- Beauty Glossary
Alpha Hydroxy Acids
AHAs stands for alpha hydroxy acids – a class of chemical compounds that possess useful skin care benefits. Among these, salicylic acid and lactic acid are perhaps the best-known and the most likely to appear in a cosmetic product.
See our ahas guide to answer your questions like what are the skin care benefits of AHAs in beauty and are there any negative drawbacks or side effects of AHA beauty products.
Sunscreen & Self Tan
Frequently Asked Questions about AHAs products
What are the skin care benefits of AHAs in beauty?
AHAs have exfoliating properties – chemical exfoliating properties, to be precise. Acting as an alternative to harsh scrubs and uneven manual exfoliators, they immediately set to work on the skin's surface, smoothing complexions and reducing imperfections.
Some variants are especially useful for more specific skin care concerns. Glycolic acid can prove a lifesaver for oily or acne-prone skin types as it removes dead skin cells that can trap bacteria.
Are there any negative drawbacks or side effects of AHA beauty products?
One possible side effect is irritation, especially if you have sensitive skin. This underlines how important it is to test the product and find out how your body reacts. Photosensitivity is another concern, so remember not to take chances with sunburn if you regularly apply an AHA product.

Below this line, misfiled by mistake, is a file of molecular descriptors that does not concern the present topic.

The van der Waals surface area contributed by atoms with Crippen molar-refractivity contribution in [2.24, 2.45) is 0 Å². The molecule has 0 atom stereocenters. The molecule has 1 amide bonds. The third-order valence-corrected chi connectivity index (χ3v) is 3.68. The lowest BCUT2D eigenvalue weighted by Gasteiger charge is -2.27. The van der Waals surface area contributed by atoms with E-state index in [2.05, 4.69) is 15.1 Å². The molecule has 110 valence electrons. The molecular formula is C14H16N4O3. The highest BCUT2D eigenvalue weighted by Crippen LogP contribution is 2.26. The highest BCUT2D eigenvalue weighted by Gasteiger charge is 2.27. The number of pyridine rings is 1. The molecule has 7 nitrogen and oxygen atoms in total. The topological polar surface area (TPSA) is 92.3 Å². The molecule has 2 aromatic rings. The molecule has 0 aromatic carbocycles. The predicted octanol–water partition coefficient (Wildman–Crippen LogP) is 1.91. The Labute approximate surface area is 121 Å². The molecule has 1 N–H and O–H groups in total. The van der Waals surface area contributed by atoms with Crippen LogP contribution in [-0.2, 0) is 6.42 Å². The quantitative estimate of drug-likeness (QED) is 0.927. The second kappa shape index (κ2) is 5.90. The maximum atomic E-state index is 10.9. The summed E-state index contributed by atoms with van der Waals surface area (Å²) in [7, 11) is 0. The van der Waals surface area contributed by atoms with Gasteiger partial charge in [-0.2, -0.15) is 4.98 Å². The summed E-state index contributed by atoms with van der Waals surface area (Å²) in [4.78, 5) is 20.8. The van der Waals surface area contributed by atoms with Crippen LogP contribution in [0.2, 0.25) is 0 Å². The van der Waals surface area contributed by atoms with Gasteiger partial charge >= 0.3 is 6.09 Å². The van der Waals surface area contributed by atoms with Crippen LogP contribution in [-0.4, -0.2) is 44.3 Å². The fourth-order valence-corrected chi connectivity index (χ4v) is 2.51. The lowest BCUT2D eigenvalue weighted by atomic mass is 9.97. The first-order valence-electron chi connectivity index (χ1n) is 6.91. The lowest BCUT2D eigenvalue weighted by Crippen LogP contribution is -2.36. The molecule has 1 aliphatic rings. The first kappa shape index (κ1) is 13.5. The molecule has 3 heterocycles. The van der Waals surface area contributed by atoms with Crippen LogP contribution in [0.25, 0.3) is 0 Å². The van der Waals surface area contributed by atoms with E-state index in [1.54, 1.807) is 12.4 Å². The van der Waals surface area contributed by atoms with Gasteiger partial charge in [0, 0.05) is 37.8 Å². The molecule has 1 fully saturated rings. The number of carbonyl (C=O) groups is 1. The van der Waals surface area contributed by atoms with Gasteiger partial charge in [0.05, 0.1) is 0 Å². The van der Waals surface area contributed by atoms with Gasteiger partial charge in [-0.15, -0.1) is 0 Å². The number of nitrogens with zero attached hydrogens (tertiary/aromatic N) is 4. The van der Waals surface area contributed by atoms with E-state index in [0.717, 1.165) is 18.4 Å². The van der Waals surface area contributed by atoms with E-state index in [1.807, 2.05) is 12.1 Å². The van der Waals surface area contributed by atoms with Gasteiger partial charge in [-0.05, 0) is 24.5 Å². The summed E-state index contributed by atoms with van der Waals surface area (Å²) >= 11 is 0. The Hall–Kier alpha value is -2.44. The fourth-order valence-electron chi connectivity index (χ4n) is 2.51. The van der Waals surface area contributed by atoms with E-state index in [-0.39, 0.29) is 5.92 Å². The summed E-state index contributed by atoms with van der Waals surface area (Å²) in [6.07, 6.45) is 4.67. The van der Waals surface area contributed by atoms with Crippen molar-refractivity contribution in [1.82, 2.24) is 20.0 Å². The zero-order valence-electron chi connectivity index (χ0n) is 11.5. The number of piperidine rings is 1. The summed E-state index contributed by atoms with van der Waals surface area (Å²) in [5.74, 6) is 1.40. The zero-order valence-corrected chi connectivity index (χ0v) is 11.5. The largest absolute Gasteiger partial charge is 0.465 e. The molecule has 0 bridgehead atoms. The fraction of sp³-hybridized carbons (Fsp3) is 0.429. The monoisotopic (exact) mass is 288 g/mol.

What other ingredients/products do AHAs go well with?
As a common feature in exfoliators and anti-aging products, you'll often find AHAs paired with nutrients like vitamin C or omega 3. Such formulas, uniting restorative power and chemical exfoliation, are designed to reveal a healthy-looking, radiant complexion.
Who should use AHA beauty products?
They are especially recommended to people suffering from either dry skin or skin that has been sun damaged. Anyone prone to relatively minor breakouts of acne should also consider AHA products – although more serious breakouts are better served by BHAs.
Where do AHAs originate?
Most AHAs are sourced from organic sugars. Glycolic acid is derived from sugar cane, while lactic acid is drawn from milk.
How often should I be using AHA beauty products?
Exactly how often you exfoliate using AHAs is dependent on your own unique skin type and concerns. Exfoliating twice a day works very well for some people, while others limit themselves to once every other day. If you're uncertain which suits you, then test your skin before settling on a routine.
Are AHAs the same as BHAs?
This is a source of widespread confusion, especially as both AHAs and BHAs hydrate and leave skin looking firmer, clearer and more radiant. But a key difference is that AHAs sit on the skin's surface, and are soluble in water. BHAs work both on the skin's surface and inside the pore itself.
How do AHAs in beauty work?
AHAs dissolve the bonds between individual skin cells. This makes dead cells easier remove, resulting in an even, smooth and relatively unblemished skin tone.